Health insurance

Viet Nam’s female factory workers empowered with knowledge on health protection entitlements

A series of awareness raising activities have been put in place as an ILO study points out knowledge gaps related to health insurance, sickness and maternity benefits amongst female factory workers.

News | 23 March 2020
Girls and women must be at the helm of decisions that affect their health, rights and wellbeing.
HANOI (ILO News) – Efforts are underway in Viet Nam to tackle access barriers to health care and strengthen female workers’ awareness on health related social security benefits, with assistance from the ILO’s Luxembourg-funded project Support to the Extension of Social Health Protection in South East Asia (ILO-Lux).

The project is working with the Viet Nam General Confederation of Labour (VGCL), with support from the Viet Nam Social Security (VSS), to develop effective communication tools including a training manual, complimented by a Training of Trainers to be organized in April 2020, and a number of communication outreach events at industrial zones to assist union officials to better communicate health related benefits and procedures to workers.

A booklet on health insurance, maternity, employment injury and sickness benefits is also being developed and will be distributed in three forums discussing health insurance and health related protection in Bac Ninh and Binh Duong provinces.

The activities are part of a communications plan to address knowledge gaps identified by a rapid assessment conducted by the project in November 2019 among female factory workers in industrial zones, who have been identified as a project’s priority target group.

Findings from the assessment, undertaken in the provinces of Bac Ninh and Binh Duong, revealed that although general knowledge on basic social health insurance (SHI) benefits was strong with four in every five participants able to identify key entitlements, limited understanding of the details and conditions for access, was an issue.

Only 57 per cent of workers were aware of the level of payment provided for maternity leave and only one third of participants knew how many paid sick leave days they are entitled to. Participants also lacked clarity regarding the process of co-payments, and around 40 per cent of respondents were unaware of the value of their contributions to SHI.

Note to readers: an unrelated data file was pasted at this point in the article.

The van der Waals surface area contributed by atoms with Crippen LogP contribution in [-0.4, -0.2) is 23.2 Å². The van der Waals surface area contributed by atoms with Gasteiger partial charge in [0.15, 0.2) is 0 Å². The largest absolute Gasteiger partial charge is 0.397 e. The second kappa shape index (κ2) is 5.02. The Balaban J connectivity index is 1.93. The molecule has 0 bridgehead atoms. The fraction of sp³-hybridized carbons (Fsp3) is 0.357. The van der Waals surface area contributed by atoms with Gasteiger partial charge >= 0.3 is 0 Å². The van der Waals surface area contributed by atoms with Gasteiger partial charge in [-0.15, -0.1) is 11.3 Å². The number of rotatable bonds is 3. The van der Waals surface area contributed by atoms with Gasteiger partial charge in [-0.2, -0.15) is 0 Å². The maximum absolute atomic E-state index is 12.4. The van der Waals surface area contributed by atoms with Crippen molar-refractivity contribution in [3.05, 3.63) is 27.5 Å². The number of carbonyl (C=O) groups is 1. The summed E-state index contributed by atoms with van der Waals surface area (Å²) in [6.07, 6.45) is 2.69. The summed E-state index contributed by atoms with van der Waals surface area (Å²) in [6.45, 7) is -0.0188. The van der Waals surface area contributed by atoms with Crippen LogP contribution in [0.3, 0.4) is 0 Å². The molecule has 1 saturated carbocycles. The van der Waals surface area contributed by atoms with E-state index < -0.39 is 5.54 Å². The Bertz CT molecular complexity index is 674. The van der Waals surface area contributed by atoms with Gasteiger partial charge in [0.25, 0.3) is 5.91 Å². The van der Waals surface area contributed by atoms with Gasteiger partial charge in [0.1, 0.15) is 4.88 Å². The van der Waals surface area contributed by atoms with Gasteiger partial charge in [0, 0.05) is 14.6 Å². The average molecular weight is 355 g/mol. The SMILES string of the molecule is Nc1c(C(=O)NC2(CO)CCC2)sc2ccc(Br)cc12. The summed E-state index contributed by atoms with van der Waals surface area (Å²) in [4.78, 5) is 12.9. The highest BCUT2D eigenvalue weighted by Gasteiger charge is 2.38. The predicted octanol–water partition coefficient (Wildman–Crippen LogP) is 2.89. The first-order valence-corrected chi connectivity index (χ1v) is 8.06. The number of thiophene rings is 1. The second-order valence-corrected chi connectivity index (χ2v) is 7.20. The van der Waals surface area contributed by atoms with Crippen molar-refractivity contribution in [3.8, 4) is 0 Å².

Over half of health insurance card-holders participating in the study reported using health facilities that they are not registered with, preventing them from fully utilizing their SHI entitlements. The most commonly cited reason for this was the distance of the registered health care centre from workers’ homes, followed by inconvenient opening hours, long waiting times and dissatisfaction with services.

The report also pointed out that very few workers called VSS hotline or referred to its official website for information despite their existence.

Women and universal health coverage


Sixty per cent of workers in industrial zones in the country are women. Consistent with global trends, in Viet Nam, women account for a significant proportion of the working poor and are more likely to be confined to lower paid sectors and affected by precarious working conditions, than their male counterparts.

“To achieve universal health coverage, gender equality is critical and countries must ensure that girls and women are at the helm of decisions that affect their health, rights and wellbeing. As such, it is crucial that female workers in Viet Nam are fully aware of their rights to social health protection, and that their entitlements are upheld and fully utilized,” Marielle Phe Goursat, manager of ILO-Lux project.

Promoting universal health coverage is the central pillar of this project. It implies non-discriminatory access to essential health care without the burden of financial hardship.

Viet Nam has made remarkable progress towards universal health coverage following the pilot implementation of a social health insurance scheme in 1992. Overseen by the Ministry of Health (MoH) and implemented by VSS since 1995, the scheme provides mandatory and comprehensive health insurance for the entire population. For vulnerable groups, including those identified as poor or near poor, ethnic minorities, the elderly and young children, social health insurance enrolment is subsidized through tax revenues.

In accordance with the first Law on Health Insurance in 2008 and its revision in 2014, health protection coverage increased from 60 per cent of the population in 2010 to 90 per cent in 2019. This year, it aims for 90.7 per cent of the overall population and 100 percent of vulnerable groups to be covered.

“But clearly, enrollment alone is not enough to ensure effective coverage for vulnerable groups. They must have a thorough understanding of their rights to health benefits and the means to fully utilize those rights, so that they can speak out when their entitlements are not upheld and avoid unecessary out of pocket healthcare payments,” said the ILO specialist.

“By addressing this important need and working to ensure gender responsive, equitable and efficient coverage, Viet Nam is rapidly nearing universal health coverage, placing it in a prime position to serve as a model for other countries working towards the same goal.”

In that context, ILO-Lux project is working in partnership with the MoH, VSS, employers and workers organizations to strengthen national capacity on social health protection, support evidence-based policy reforms and enhance coverage for vulnerable groups.